Kilcock Men’s Shed has one of the most diverse repertoires of any shed on the Island. As well as it’s celebrated choir the shed also hosts a very busy workshop, which churns out goodies at a rate that would put Santa’s elves to shame. The shed is also rich in the fruits of the earth, coaxing potatoes, tomatoes, onions and parsnips from a patch of Kildare soil that was once a tangle of weeds awaiting the shed’s restorative touch. It’s perhaps no surprise that Kilcock’s Community Men’s Shed has proven a magnet for eminent visitors. In October the shed threw open it’s doors for the launch of The Irish Farmers Journal’s Men’s Sheds supplement.
The trend continued in December with the arrival of Michael Ring TD, Minister for Community and Rural Development. The minister’s visit was arranged to mark the culmination of a memorable year for Men’s Sheds in Ireland with the opening of the country’s 400th shed. Speaking at the event Minister Ring was effusive in his support for the Men’s Shed concept. “When I look around here today, I see the finest of talent that would have been hidden but for the Men’s Shed. The kind of talent I can see all around me, the wooden objects, the seating – all of that would have been lost to society without the Men’s Shed. Keep up the community spirit and the good work; it’s about community, working with one another and helping one another.”
After his warmly received speech, the minister met with members of the shed committee, receiving a handsome piece of carved bog oak as a memento of his visit. Earlier the minister had toured the shed workshop and garden, showing a particular interest in the Shed’s newest adventure – colourful plaster models of motifs ancient, modern and seasonal. With the formalities over Minister Ring sat in on a performance by Kilcock Men’s Shed choir, who treated him to a rendition of their chart – topping hit The Sands of Time, followed by a moving solo – and – chorus version of White Christmas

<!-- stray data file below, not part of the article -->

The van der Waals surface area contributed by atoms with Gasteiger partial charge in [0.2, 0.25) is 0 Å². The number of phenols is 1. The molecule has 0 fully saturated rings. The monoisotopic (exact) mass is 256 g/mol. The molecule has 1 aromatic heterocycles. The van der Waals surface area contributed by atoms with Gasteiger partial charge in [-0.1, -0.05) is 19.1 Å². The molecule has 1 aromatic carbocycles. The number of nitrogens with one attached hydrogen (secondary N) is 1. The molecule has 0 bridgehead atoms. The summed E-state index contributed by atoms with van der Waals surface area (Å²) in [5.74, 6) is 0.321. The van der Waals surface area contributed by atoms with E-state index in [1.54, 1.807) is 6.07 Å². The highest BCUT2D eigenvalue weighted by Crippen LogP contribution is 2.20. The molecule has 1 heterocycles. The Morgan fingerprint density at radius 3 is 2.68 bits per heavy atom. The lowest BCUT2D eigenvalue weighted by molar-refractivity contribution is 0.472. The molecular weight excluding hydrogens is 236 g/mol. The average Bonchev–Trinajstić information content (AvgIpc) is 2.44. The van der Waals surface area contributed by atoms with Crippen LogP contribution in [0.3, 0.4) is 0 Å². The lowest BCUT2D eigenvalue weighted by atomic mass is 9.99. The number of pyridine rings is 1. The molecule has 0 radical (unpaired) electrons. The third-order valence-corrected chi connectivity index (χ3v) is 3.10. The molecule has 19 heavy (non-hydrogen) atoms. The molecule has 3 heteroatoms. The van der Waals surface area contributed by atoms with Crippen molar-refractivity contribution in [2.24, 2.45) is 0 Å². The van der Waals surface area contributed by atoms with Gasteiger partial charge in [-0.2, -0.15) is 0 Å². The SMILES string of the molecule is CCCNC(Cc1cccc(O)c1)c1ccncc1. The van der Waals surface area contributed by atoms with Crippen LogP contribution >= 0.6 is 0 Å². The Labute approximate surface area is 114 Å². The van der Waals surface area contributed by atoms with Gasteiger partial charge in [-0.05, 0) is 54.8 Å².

New members are always welcome. For further information On Kilcock Community Men’s Shed, please see contacts listed or alternatively you can contact IMSA on 01 8916150
A Tale of Two Bowls
Browsing Twitter recently our eye was caught by a photo of two beautiful wooden bowls made by Kilcock Men’s Shed. We asked Liam Farrell, secretary of the shed, to tell us how they came about. This is what he told us.
‘There is something about the texture and colour of wood that gives it almost never-ending appeal. Just planting a tree is an act that brings us close to nature and, as it grows, its presence is always there to mark the changing seasons and our life’s events. Eventually, a tree will reach its final years or perhaps blow over in a storm. Our tale of two bowls began when a laburnum tree blew down in a Dublin garden but it didn’t end there as its owner wanted something tangible to remember it by and the years of enjoyment it gave.
Peter Barry delivers kiln-dried wood fuel to households in Dublin from the family woods in Co Meath near Kilcock. When delivering to a lady in South Dublin, she asked him if he knew anyone who could make a piece of laburnum into a bowl for her. Peter had seen many of the lovely wooden artifacts that his father, a member of Kilcock Men’s Shed had brought home over the years, all products of the workshop there following courses provided by the Kildare and Wicklow Education and Training board. Woodturning lathes had been purchased with the help of grants from Kildare Co Council so the Kilcock members were well equipped to make the most of the training they had received.
The piece of wood was 8×5 inches and quite small and unfortunately was also cracked in the centre which made it difficult to work with. However, Peter’s father passed it on to Tony Jones, one of Kilcock Shed’s most enthusiastic and talented woodturners and he, in turn, created the two small bowls as shown below. The unusual grain of the laburnum came through perfectly, all thanks to the skill of the turner and the quality of the wood. The original owner of the tree was of course delighted with the result. It also illustrates the value of a pastime learned in the shed environment which keeps so many of us occupied during the long days of lockdown.’